- They fuse with the cell membrane and release the neurotransmitters by exocytosis.
- Later then, the Choline is reabsorbed by endocytosis.
- They are in abundance to provide enough neurotransmitters to accommodate the bodies every reaction. - Action potentials are generated by special types of voltage-gated ion channels embedded in a cell's plasma membrane.
- These channels are shut when the membrane potential is near the resting potential of the cell, but they rapidly begin to open if the membrane potential increases to a precisely defined threshold value.
- When the channels open, they allow an inward flow of sodium ions, which changes the electrochemical gradient, which in turn produces a further rise in the membrane potential. This then causes more channels to open, producing a greater electric current, and so on. The process proceeds explosively until all of the available ion channels are open, resulting in a large upswing in the membrane potential.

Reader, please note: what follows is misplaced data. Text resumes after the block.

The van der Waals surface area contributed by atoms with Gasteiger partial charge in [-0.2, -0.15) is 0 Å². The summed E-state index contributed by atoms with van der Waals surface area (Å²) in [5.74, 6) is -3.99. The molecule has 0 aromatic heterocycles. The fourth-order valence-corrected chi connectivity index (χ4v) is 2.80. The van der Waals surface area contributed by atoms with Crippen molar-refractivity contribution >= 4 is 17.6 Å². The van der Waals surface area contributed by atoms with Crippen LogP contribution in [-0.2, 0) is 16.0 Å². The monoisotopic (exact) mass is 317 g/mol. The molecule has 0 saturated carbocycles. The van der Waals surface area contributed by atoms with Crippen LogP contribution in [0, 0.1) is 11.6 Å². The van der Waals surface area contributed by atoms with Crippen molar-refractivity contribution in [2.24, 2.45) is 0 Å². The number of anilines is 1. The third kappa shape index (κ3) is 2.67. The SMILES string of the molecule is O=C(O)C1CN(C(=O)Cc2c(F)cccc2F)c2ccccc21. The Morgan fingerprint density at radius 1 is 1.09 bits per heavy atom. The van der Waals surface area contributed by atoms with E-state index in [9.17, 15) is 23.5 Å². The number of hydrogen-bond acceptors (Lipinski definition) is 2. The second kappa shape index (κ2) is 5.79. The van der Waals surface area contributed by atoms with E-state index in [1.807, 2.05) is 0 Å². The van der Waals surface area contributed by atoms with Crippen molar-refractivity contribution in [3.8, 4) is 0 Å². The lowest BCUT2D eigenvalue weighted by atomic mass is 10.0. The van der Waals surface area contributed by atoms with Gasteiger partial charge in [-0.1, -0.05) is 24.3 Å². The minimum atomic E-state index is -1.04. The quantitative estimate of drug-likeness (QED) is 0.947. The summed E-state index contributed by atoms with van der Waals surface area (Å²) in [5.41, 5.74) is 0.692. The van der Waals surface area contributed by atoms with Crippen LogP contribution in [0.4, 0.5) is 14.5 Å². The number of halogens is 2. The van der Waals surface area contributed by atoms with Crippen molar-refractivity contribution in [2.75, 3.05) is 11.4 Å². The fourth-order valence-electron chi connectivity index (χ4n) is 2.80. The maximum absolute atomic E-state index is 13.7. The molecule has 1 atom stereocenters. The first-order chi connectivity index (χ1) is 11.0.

- The rapid influx of sodium ions causes the polarity of the plasma membrane to reverse, and the ion channels then rapidly inactivate. As the sodium channels close, sodium ions can no longer enter the neuron, and they are actively transported out of the plasma membrane.
- Potassium channels are then activated, and there is an outward current of potassium ions, returning the electrochemical gradient to the resting state.
- After an action potential has occurred, there is a transient negative shift, called the afterhyperpolarization or refractory period, due to additional potassium currents. This is the mechanism that prevents an action potential from traveling back the way it just came. How it is Generated...